ALEX Salmond yesterday set the SNP the ambitious target of winning more than a third of Scotland's seats at the next general election, saying he wanted to make Westminster to "dance to a Scottish jig".
The First Minister believes the SNP could hold the balance of power at Westminster after the next election and he told his party to aim high and take 20 seats from both Labour and the Liberal Democrats.
Mr Salmond used a rousing speech to the SNP's spring conference in Edinburgh to stress his belief that the SNP could wield real influence in Westminster for the first time since 1979.
He said: "We are moving into a period where the balances of power can be fundamentally changed. Last year I charged the party to win 20 new seats in the new Scottish Parliament. Some said it couldn't be done. You did it; we are the government."
And he added: "Now I am charging the party to build a Scottish block of at least 20 MPs in the Westminster parliament, people ready, willing and able to defend our parliament and our people. If we can achieve that, then all the Westminster 'Noes' will suddenly becomes 'Yeses'. We can make Westminster dance to a Scottish jig."
Mr Salmond believes that there is likely to be a hung parliament following the next general election, with no party able to form an outright majority government.
In that scenario, an SNP block of 20 MPs – maybe even working with Plaid Cymru and possibly the Ulster Unionists to take the total to 30 or more – would have influence and would be able to extract policy commitments in return for keeping one of the bigger parties in power.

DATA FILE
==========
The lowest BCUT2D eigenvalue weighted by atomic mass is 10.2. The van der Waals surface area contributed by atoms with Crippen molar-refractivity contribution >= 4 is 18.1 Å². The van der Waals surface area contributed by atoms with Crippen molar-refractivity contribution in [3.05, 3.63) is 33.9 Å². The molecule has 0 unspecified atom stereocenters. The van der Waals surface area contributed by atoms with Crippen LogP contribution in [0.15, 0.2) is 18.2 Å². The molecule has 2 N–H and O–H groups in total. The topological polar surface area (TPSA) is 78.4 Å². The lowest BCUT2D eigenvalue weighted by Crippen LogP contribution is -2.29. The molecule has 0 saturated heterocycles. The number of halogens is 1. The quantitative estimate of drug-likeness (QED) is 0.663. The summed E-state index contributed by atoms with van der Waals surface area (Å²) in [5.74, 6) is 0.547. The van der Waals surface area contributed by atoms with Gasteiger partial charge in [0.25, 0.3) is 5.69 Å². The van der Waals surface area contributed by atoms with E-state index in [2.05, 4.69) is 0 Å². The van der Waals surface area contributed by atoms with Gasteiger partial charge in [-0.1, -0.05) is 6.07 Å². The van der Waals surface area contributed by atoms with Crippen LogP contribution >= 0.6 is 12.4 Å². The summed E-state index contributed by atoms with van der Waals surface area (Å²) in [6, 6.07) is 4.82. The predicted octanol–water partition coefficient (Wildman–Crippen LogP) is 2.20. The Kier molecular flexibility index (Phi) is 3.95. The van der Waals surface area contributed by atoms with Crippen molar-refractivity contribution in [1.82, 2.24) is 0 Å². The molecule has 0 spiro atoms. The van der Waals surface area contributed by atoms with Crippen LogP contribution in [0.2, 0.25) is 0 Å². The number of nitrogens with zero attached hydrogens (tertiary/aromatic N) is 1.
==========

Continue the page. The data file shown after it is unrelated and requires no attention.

A spokesman for the First Minister stressed afterwards that the SNP was not looking for formal coalitions, but would be willing to trade support for policy commitments on an "issue by issue basis". The SNP has just six MPs at Westminster at the moment. It would need a swing of at least 14 or 15 per cent to take another 14 seats in 2010, which is when experts expect the next election to be called.
Angus Robertson, the SNP's chief election strategist, refused to name his target seats yesterday, but it is understood that Dundee West, Ochil and South Perthshire, Stirling, Argyll and Bute, and Edinburgh East are high on the SNP's most-wanted list.
But elections expert Professor John Curtice warned that Mr Salmond's 20-seat goal would be very hard to achieve.
He said: "The most recent poll which gave the SNP its best Westminster figures, by Market Research UK, put the SNP and Labour on even-stevens.
"But to get 20 seats, the SNP would need to be ahead, and Labour and the Liberal Democrats would need to be plummeting at the same time. It's a tall order."
Mr Salmond was cheered repeatedly by delegates in the small but packed hall at Heriot Watt University yesterday for his annual spring conference speech.
He stressed the achievements he said the SNP had delivered in its first year of government, from cutting the cost of prescriptions to abolishing tolls on the Forth and Tay bridges.
The First Minister defended his party's controversial local income tax plans, claiming it would be much fairer for more low-income Scots than the combination of the council tax and the Treasury's decision to cut the 10p tax rate.
He also answered Gordon Brown's argument that it was wrong to push for independence in an increasingly interdependent world.